In this, cricket is massively ahead of football, where authorities talk about addressing the possibilities of more human error with extra goal judges rather than introduce the TV technology which would have made Thierry Henry's recent handball in Paris impossible to conceal.
Cricket has also learnt from the trial in the West Indies earlier this year, when three appeals rather than the present two were allowed and Hawk-Eye technology was not made available. Another major problem, though, was the unrefined understanding among some players of the point of the experiment.
It wasn't to create new disputes, to prolong arguments that couldn't be proved, one way or the other, but to abolish for ever the kind of wretched lbw decisions which disfigured key Ashes Test matches last summer.
In this admirable endeavour what happened here may well prove a pivotal development, imparting as it did the clearest sense of what can be achieved with a little familiarity.
Quite what England can do after the superb rebuttal by Kallis of the suggestion that his incapacity as a bowler also meant that his batting would produce not much more than a glimmer, is another, much more troubling question.
Was Strauss right to put such faith in four front-line bowlers? Was his investment in boldness in sharp contradiction to the conservative selection of six batsmen?
It certainly carried a degree of surprise, with South African captain Graeme Smith insisting that if he had won the toss he certainly would have batted. Still, statistics were on Strauss's side. Ten winning captains have inserted the opposition here and not one of them lost. Certainly, the South African view was that Strauss had shown plenty of nerve – and a properly competitive thrust.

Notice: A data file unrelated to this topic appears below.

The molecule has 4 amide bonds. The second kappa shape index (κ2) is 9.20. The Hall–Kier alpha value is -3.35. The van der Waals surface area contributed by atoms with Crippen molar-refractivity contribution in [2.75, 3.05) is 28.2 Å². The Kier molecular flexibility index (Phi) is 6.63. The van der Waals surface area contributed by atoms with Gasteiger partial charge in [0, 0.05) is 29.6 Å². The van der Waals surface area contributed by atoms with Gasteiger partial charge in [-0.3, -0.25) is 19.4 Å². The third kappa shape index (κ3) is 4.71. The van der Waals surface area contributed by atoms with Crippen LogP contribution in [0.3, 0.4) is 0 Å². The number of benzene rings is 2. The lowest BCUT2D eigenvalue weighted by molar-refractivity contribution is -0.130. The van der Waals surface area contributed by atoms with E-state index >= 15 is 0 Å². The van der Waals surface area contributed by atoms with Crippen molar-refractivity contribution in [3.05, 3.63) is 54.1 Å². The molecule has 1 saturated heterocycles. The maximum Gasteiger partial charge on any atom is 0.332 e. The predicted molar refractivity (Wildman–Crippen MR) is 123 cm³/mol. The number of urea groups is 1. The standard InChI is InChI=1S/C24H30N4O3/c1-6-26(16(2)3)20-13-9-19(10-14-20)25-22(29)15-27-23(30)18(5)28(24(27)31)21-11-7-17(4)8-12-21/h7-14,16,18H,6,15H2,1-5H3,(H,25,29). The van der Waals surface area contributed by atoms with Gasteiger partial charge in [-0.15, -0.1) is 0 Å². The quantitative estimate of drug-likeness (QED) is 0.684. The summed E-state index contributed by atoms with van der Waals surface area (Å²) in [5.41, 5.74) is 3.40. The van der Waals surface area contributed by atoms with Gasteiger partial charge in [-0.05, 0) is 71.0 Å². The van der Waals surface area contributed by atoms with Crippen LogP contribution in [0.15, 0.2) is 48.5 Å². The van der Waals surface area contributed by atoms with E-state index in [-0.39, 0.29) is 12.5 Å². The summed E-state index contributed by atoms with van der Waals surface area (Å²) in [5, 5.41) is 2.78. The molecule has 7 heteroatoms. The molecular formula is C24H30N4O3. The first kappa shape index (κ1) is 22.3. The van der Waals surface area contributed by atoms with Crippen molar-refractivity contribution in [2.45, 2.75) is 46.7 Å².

For some time he also seemed to be blessed with a winning instinct. Though neither Ashes hero Stuart Broad nor Anderson found the best of their form, Onions produced some impressively hostile bursts and Swann did well to survive a brief mauling from Kallis and bowl with some guile.
Kallis, though, grew quite relentlessly as the hot day wore on. Strauss had dismissed suggestions that after weeks of injury one of the world's great batsman would be seriously diminished. "The fact that he cannot bowl is irrelevant," said the England captain. "He is a tremendous batsman and competitor and we would be foolish to forget that."
That particular trick will, no doubt, have proved quite impossible in the hours leading up to this morning's resumption of battle. Strauss's gamble may not be lost quite yet but it has come under the severest pressure.
He has reminded that beyond any plan is the possibility that you will run into something that makes its own rules and its own odds. Such, we know once more, is the talent of Jacques Kallis.